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Pictured from left to right, Gregory Blanchard, 53, Clyde Lewis, 59, Tommy McCoy, 48 and Anthony Boggan, 49, pose for a group portrait on McCoy's front porch, in Meridian, Miss., on Tuesday, Oct. 6, 2020. Distrust of the government runs deep in the Black community in Mississippi, where harsh voter suppression tactics - voting fees, tests on the state constitution, even guessing the number of beans in a jar - kept all but about 6% of Black residents from voting into the 1960s. Boggan sometimes votes, but is sitting it out this year, disgusted at the choices. “They’re all going to tell you the same thing,” he said. “Anything to get elected.” (AP Photo/Wong Maye-E)
By The Skanner News | The Skanner News
Published: 29 October 2020

JACKSON, Mississippi – The Southern Poverty Law Center (SPLC) has launched a $25,000 digital advertising campaign, urging Mississippians to vote yes on Ballot Measure 2 on Election Day.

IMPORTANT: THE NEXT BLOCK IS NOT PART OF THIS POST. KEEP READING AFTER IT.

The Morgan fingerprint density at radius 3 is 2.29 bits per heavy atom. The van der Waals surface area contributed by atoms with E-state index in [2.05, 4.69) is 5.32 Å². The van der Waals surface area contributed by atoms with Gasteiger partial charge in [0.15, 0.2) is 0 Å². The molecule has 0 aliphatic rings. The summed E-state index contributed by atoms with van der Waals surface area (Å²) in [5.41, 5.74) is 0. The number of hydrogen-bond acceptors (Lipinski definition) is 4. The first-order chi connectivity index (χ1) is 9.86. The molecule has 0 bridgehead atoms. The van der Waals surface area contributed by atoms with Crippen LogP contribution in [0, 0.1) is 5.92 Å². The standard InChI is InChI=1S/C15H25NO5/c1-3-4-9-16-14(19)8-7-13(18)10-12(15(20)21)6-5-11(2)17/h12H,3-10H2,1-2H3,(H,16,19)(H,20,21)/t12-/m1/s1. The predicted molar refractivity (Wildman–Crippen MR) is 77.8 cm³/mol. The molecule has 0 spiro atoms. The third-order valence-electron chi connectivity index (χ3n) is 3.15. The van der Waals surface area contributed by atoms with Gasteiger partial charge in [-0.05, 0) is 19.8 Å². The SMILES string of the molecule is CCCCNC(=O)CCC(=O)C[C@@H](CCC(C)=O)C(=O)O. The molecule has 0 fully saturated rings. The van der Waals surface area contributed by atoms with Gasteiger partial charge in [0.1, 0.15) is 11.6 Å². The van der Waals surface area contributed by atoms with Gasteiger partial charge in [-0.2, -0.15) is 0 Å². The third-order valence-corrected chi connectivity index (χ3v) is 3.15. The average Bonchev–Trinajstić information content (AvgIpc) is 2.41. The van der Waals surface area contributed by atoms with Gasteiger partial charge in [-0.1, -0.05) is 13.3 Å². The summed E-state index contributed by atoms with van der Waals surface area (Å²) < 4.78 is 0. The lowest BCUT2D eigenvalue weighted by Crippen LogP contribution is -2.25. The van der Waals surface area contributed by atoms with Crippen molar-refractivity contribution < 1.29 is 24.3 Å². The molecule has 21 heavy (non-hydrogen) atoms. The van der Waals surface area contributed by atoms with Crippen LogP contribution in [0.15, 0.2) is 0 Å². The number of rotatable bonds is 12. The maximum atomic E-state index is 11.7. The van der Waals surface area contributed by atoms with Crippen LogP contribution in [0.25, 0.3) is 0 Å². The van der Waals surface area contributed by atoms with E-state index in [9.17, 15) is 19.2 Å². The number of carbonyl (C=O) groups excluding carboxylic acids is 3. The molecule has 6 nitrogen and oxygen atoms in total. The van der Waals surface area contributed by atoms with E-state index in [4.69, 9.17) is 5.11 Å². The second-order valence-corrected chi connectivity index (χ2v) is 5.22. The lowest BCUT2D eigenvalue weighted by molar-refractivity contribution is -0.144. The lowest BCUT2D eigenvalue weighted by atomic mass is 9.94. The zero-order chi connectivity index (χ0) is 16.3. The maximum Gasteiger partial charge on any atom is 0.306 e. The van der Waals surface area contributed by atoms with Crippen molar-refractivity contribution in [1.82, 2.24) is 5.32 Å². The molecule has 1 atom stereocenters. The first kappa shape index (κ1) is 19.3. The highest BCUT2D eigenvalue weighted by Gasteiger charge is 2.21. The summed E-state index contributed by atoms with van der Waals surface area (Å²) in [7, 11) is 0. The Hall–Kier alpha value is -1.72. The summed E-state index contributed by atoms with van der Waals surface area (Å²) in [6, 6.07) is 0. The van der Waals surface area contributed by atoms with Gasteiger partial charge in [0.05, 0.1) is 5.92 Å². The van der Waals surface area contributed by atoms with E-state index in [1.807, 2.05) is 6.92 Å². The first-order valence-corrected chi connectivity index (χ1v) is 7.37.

Ballot Measure 2 would ensure that Mississippi statewide candidates who receive the most votes win elections. 

The existing law, drafted as part of the current Mississippi Constitution in 1890, created a two-tiered process for electing someone to statewide office, requiring statewide candidates to win the popular vote and a majority of House districts. If no candidate accomplishes both, Mississippi’s highly gerrymandered House of Representatives determines the winner.

A relic of the Jim Crow era, this law has made it nearly impossible for a Black person to win a statewide election since it was enacted.

“This voting law has roots in Mississippi’s 1890 Constitution which was drafted exclusively by white men for the purpose of preventing a Black candidate from winning statewide office and preserving white political dominance in the state,” wrote Brandon Jones, Mississippi Policy Director for the SPLC, in an op-ed published recently in the Clarion Ledger.

Ballot Measure 2 would remove the requirement to win a majority of House districts. Instead, the candidate receiving a majority of the votes in a general election will be elected to office, with a runoff election in place should no candidate receive a majority of the votes cast.

“By voting ‘yes’ on Ballot Measure 2, Mississippi voters have a chance to overturn a racist 1890 election law that has no place in 2020 Mississippi,” Jones wrote.

SPLC’s digital ads urging voters to support Ballot Measure 2 will run through Election Day on Nov. 3.

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